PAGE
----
I’ll admit my expertise is much more focused around the transportation infrastructure, but from talking to friends deeply involved in tours and activities, I agree with the opinion that Vayable-like marketplaces are appealing but fringe. They have great PR, being able to point out that they can give tours of the Tugboat Graveyard in Staten Island that no one else offers, but still fringe.

      Many of these AirBnB type sites forget that with AirBnB you don’t have to commit your time really, just spare space. With Sidecar, Lyft, Vayable, you essentially become a driver/tourguide. The spare inventory is your time, and very few people have that much spare time. Also to make it scalable for distribution, things need to be more formalized, have strict times that people will give certain tours etc., and then you are almost approaching running a normal tour agency . . . Gidsy was just acquired by GetYourGuide, I think those startups like Vayabe and Gidsy are going to stay small.

      Re activities aggregation: I think there have been a lot of activities startups that have failed for the same reason that “multimodal” startups have: “scuba diving” is such a large industry in itself, much of which hasn’t been aggregated, that if you are trying to tackle “all activities for everyone, everywhere” you are a bit naive.

      • Saurabh Nanda

        What about sites like GetYourGuide (which snapped up Gidsy recently)?

        • David Litwak

          They are the equivalent of Expedia and Orbitz etc., deal with traditional transportation and will be a good distribution channel for Gidsy. But I’m not sure what their intention with Gidsy is, they could shut down the product, they just got a massive amount of office space in Berlin and might be looking to put the Gidsy team on a completely different project, I dunno.

          GetYourGuide is similar to Viator as a destination for tours, and for right now I think they are the best option for a one-stop shop for tours and activities. There isn’t really meta-search for activities yet.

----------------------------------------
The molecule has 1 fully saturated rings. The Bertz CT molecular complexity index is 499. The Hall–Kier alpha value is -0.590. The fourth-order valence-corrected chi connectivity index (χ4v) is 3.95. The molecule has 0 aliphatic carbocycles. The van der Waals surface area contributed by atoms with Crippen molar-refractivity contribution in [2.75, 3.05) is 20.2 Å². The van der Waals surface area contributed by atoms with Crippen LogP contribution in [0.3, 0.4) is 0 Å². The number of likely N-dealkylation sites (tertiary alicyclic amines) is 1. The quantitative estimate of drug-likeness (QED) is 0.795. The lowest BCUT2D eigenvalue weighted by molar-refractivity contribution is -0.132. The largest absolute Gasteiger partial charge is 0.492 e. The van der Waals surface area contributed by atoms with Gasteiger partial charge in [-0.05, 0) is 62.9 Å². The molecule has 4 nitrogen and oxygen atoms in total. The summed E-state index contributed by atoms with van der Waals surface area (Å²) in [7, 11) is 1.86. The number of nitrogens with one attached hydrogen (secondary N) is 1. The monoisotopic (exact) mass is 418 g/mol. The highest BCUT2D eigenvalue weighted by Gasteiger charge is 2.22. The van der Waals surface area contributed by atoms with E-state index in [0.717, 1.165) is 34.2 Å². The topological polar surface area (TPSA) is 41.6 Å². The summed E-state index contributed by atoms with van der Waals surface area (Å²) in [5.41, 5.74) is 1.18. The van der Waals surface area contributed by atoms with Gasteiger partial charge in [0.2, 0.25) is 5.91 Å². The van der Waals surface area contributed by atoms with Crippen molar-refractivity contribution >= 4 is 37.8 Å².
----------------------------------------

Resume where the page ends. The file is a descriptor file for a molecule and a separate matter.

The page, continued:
• Alex Bainbridge

            Gidsy is already closed and team incorporated into the GetYourGuide team.

            Not sure GetYourGuide IS the equivalent of Expedia / Orbitz….. as Expedia / Orbitz have consumers buying flights & hotels – i.e. its possible to promote tours & activities to these customers. GetYourGuide has to build their own demand via other routes (hence quite different)

            You could have an entire debate about who is the best option for one-stop shop for tours & activities….. I don’t agree with your conclusion – Viator are still ahead by a small margin (by booking volume, followed by Expedia). Booking volume equates to engaged suppliers, better descriptions, accurate data and subsequently lower customer service issues….

          • David Litwak

            Not the equivalent necessarily, I guess I meant that in that they are big, a defacto place to go for tours and activities. I didn’t intend to get into a debate about whether viator or getyourguide is ahead, I don’t care, thats like debating whether orbitz, expedia or travelocity are bigger, who cares, they are all huge and industry leaders.

            The point was I think when it comes to tours and activities and a portal to sell them, they are similar, they have advertisements/videos and reach out to the consumer. I’m sure they have partnerships as well.